Getting famous in the world is a dream of everyone. Nobody knows who become famous for whatever reason and at what age. It is not necessary that researches, bravery, inventions, philanthropy, brings them fame but contribution in showbiz, sports, education, empowering society, are the other major source of getting famous in the society and in the world. We often see hundreds and thousands of celebrities who use their fame to get more famous.
Young peoples’ contribution in changing the world is a decades-old tradition. Alaud-Din Khalji in 1296, at the age of 30, becomes the Sultan of Delhi. Similarly, Albert Einstein received his first Nobel Prize at the age of 40 in 1921. It is our fortune that we live in an era, where some young people are actively contributing to bringing positive change to the world.
The list of younger celebrities include:
- Malala Yousafzai – Pakistan
- Emma Watson – France
- Priyanka Chopra – India
- Kelvin Doe – Sierra Leone
- Anoyara Khatun – West Bangal, India
As a child, Malala Yousafzai attended her father’s school—one of the few in Pakistan that educated young girls. After surviving a shot to the head by a Taliban gunman while riding to school
She made a miraculous recovery and went on to give a speech to the United Nations a year later. She and India’s Kailash Satyarthi won the Nobel Peace Prize “for their struggle against the suppression of children and young people and for the right of all children to education” You can learn more about Malala’s story and her current projects on her website.
Like Malala, Emma Watson has been a tireless campaigner for women’s rights. She was appointed a UN Women’s Goodwill Ambassador and delivered a legendary speech to the United Nations, where she declared that the perception of feminism as “man-hating had to stop”. She has since been credited as one of the most influential people in the world by Time Magazine, AskMen and others.
Another actor who has gone on to use their fame for good, Priyanka Chopra is one of Bollywood’s best-paid actors and a former Miss World winner, taking the title in 2000. Pageant winners are known for talking about making the world a better place, but few go on to actually do it: Chopra has worked harder than most to improve child rights.
Priyanka has become one of India’s leading voices on topics as broad as the environment and health. She has been particularly vocal about gender equality and the pay gap. Her own foundation in order to further these causes (the Priyanka Chopra Foundation for Health and Education), to which she donates 10% of her earnings, and in 2012 donated Rs 5 million fund a new cancer ward at Nanavati Hospital.
24 year old Kelvin Doe was born to a single mother in Sierra Leone, in the midst of the country’s civil war. Despite the difficulty that would face anybody in growing up in such a volatile environment, Kelvin is one of the most remarkable self-taught engineers in the world.
He started teaching himself engineering at a young age, rummaging through bins in order to find usable electronics. He made his own battery at 13 with acid and a tin cup and built a generator for his neighborhood in order to solve their poor electricity supply out of scrap metal.
Doe subsequently was a speaker at TEDxTeen and lectured to undergraduate engineering students at Harvard College. In May 2013, Doe signed a $100,000 solar project pact with Canadian High-Speed Service Provider Sierra WiFi.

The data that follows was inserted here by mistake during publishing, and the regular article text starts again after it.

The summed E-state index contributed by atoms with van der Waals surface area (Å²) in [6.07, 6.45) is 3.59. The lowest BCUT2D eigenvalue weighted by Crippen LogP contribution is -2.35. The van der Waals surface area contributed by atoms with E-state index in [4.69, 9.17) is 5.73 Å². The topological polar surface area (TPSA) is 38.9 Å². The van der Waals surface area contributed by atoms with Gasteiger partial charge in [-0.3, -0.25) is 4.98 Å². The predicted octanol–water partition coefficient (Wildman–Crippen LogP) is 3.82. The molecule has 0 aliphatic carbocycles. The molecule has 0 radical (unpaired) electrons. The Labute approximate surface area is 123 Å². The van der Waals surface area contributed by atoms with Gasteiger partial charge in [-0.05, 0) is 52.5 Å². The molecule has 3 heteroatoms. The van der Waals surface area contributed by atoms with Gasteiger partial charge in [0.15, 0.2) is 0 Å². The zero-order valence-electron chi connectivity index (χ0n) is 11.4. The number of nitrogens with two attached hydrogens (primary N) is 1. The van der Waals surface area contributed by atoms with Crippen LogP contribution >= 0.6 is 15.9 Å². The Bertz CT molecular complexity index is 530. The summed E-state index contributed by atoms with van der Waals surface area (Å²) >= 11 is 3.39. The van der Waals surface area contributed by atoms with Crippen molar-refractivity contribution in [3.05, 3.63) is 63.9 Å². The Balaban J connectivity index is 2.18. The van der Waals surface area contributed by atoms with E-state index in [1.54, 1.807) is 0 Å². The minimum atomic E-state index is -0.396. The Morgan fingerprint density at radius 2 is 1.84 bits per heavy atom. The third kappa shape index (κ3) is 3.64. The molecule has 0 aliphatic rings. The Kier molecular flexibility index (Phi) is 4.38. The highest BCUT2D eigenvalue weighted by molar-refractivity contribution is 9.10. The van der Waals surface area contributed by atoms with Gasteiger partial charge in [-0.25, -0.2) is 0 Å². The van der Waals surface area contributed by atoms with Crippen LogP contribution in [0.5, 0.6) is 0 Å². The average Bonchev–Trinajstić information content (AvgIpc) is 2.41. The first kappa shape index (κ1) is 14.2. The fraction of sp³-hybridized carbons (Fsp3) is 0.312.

Today, Kelvin Doe is one of the most respected young African inventors. He has had the opportunity of meeting various leaders of the world including former US Secretary of State Hillary Clinton, and Ghanaian President, Nana Akufo-Addo. He has also been able to speak to young people in Africa on different platforms. In 2016, Kelvin Doe became an Honorary Board member of Emergency USA, an organization with a mission to provide free medical and surgical care to the victims of war and poverty.
Kelvin Doe now owns and runs his own company K-Doe Tech, Inc, where he designs and sells consumer electronics.
Anoyara Khatun was born in a below-poverty-line family in Choto Asgara village, Sandeshkhali, rural North 24 Parganas district, West Bengal in 1996. She lost her father at an early age. she was twelve when taken to New Delhi where she worked as domestic help. After a few months as a domestic worker, she escaped and returned to her village and found the condition of children in it terrible.
Children were being forced into labour, and some were trafficked to the cities and over the border into Bangladesh, while others were forced into child marriage. With the intention of changing the situation around her, she came in contact with ‘Dhagagia Social Welfare Society and Save the Children, where she learnt the concept of child rights. To reach out to a larger number of people, she initiated the process of forming groups that would be self-reliant in child rights. Within a short period of time, Anoyara helped to reunite 180 trafficked children with their families, stopped nearly three dozen child marriages, rescued 85 children from child labour and got 400 children back into school.
On 8 March 2017, International Women’s Day, Anoyara Khatun was conferred India’s highest civilian award for women, the Narishakti Puruskar, for the year 2016, for her contributions to fighting child trafficking and child marriage in the state of West Bengal. Anoyara Khatun has been invited to participate in the United Nations General Assembly in 2015 and 2016 as an advocate of children’s rights.